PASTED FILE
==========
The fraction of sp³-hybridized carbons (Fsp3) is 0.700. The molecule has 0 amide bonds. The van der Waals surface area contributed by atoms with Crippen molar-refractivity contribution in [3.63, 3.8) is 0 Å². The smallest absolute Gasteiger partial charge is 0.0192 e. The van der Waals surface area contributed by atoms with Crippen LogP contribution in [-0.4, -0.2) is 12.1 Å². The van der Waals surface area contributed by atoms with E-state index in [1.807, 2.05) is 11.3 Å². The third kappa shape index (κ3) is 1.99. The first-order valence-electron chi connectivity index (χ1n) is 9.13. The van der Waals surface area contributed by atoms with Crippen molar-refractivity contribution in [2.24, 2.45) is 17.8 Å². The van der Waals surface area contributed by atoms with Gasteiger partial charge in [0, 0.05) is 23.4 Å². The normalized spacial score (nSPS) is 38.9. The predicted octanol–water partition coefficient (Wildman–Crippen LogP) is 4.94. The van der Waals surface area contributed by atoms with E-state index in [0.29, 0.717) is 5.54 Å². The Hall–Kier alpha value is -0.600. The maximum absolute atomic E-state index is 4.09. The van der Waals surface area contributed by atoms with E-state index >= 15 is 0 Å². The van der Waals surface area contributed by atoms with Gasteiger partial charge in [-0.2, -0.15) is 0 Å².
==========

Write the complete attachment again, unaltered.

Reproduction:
The fraction of sp³-hybridized carbons (Fsp3) is 0.700. The molecule has 0 amide bonds. The van der Waals surface area contributed by atoms with Crippen molar-refractivity contribution in [3.63, 3.8) is 0 Å². The smallest absolute Gasteiger partial charge is 0.0192 e. The van der Waals surface area contributed by atoms with Crippen LogP contribution in [-0.4, -0.2) is 12.1 Å². The van der Waals surface area contributed by atoms with E-state index in [1.807, 2.05) is 11.3 Å². The third kappa shape index (κ3) is 1.99. The first-order valence-electron chi connectivity index (χ1n) is 9.13. The van der Waals surface area contributed by atoms with Crippen molar-refractivity contribution in [2.24, 2.45) is 17.8 Å². The van der Waals surface area contributed by atoms with Gasteiger partial charge in [0, 0.05) is 23.4 Å². The normalized spacial score (nSPS) is 38.9. The predicted octanol–water partition coefficient (Wildman–Crippen LogP) is 4.94. The van der Waals surface area contributed by atoms with E-state index in [0.29, 0.717) is 5.54 Å². The Hall–Kier alpha value is -0.600. The maximum absolute atomic E-state index is 4.09. The van der Waals surface area contributed by atoms with E-state index >= 15 is 0 Å². The van der Waals surface area contributed by atoms with Gasteiger partial charge in [-0.2, -0.15) is 0 Å².